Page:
Indonesia's Aceh rebels formally disbanded their armed wing on Tuesday, fulfilling the next step of a tsunami-inspired peace plan to end one of Asia's longest separatist conflicts. "The Acehnese national army, or the armed wing of the Free Aceh Movement, has demobilized and disbanded," Sofyan Daud, a former rebel commander, told reporters. "The Aceh national army is now part of civil society, and will work to make the peace deal a success."
The action would take effect immediately, he said. The move paves the way for the group, which has fought a bloody insurgency against government troops for almost 30 years, to transform itself into a political party that is expected to win strong support at provincial elections planned for April.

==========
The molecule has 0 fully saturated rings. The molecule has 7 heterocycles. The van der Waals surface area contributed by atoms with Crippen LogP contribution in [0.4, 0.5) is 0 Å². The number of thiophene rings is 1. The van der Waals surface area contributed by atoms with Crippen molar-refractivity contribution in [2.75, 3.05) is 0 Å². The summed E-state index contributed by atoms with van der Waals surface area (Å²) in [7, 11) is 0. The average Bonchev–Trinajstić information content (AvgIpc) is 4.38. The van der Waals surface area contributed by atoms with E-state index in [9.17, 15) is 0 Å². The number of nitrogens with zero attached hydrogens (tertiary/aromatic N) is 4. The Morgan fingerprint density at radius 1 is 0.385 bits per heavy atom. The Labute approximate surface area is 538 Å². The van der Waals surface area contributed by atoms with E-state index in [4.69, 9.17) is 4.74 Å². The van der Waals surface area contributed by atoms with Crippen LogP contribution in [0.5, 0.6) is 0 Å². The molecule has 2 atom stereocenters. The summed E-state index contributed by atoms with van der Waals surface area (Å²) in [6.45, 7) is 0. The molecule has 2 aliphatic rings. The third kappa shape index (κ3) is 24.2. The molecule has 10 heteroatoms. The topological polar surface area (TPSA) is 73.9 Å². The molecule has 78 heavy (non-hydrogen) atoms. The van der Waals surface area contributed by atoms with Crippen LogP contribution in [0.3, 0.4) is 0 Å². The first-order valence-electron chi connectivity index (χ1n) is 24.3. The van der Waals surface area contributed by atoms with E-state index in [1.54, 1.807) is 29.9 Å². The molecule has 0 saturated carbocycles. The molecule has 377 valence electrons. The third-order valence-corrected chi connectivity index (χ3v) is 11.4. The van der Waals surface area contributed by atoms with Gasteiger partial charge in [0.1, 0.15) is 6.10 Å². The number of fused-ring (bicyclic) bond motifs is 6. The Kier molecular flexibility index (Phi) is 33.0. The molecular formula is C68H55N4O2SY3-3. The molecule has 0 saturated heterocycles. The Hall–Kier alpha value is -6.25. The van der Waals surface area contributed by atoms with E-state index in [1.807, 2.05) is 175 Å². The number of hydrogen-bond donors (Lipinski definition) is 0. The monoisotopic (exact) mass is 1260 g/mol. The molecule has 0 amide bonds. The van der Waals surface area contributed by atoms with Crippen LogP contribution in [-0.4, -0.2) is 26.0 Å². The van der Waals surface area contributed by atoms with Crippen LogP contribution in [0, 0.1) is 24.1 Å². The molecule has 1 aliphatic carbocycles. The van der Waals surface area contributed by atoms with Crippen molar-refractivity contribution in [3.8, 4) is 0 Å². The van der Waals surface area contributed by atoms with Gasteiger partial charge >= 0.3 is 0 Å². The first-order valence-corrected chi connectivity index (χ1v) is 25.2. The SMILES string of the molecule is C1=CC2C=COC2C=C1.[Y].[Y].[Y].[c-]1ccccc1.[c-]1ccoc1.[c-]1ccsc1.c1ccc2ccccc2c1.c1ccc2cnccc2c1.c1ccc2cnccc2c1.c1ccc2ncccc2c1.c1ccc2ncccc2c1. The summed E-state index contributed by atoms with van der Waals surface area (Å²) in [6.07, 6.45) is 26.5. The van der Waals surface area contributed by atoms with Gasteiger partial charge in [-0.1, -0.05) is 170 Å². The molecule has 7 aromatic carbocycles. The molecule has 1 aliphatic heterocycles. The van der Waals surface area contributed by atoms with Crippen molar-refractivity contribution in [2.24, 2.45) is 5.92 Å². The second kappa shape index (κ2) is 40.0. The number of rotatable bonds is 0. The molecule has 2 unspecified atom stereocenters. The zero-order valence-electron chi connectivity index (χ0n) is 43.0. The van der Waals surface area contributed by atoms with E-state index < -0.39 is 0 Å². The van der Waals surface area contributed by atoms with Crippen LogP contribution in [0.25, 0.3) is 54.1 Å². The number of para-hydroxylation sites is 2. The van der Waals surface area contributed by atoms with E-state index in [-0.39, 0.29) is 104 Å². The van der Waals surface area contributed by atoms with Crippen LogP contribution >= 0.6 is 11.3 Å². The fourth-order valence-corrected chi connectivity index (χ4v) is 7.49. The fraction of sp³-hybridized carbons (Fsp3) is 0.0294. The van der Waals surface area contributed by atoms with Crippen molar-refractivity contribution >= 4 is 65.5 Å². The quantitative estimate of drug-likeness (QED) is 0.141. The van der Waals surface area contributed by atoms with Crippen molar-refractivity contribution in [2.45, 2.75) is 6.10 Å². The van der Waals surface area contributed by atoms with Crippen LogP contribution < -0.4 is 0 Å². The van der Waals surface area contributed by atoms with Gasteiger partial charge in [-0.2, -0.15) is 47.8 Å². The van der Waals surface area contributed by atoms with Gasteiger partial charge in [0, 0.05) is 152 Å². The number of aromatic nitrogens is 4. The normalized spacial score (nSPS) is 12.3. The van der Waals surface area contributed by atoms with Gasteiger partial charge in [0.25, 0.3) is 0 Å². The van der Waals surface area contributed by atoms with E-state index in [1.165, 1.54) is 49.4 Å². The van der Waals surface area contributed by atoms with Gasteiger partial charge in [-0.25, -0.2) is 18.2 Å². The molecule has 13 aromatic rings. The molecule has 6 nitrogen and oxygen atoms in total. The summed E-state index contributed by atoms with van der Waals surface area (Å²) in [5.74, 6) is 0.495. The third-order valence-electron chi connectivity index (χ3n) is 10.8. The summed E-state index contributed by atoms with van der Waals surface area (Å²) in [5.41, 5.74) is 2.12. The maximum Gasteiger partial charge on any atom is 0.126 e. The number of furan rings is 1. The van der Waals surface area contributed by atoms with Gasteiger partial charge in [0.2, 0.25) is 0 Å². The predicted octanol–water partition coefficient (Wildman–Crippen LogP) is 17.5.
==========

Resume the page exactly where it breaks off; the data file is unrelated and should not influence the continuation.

The announcement came shortly after rebel representatives met with Indonesian President Susilo Bambang Yudhoyono in Banda Aceh, the capital of Aceh province that was worst hit by the Indian Ocean tsunami one year ago.
The devastation the disaster wrought on the province spurred the peace deal, under which the government will withdraw troops and grant the Acehnese special autonomy in exchange for the rebels laying down their guns, reports the AP. I.L.
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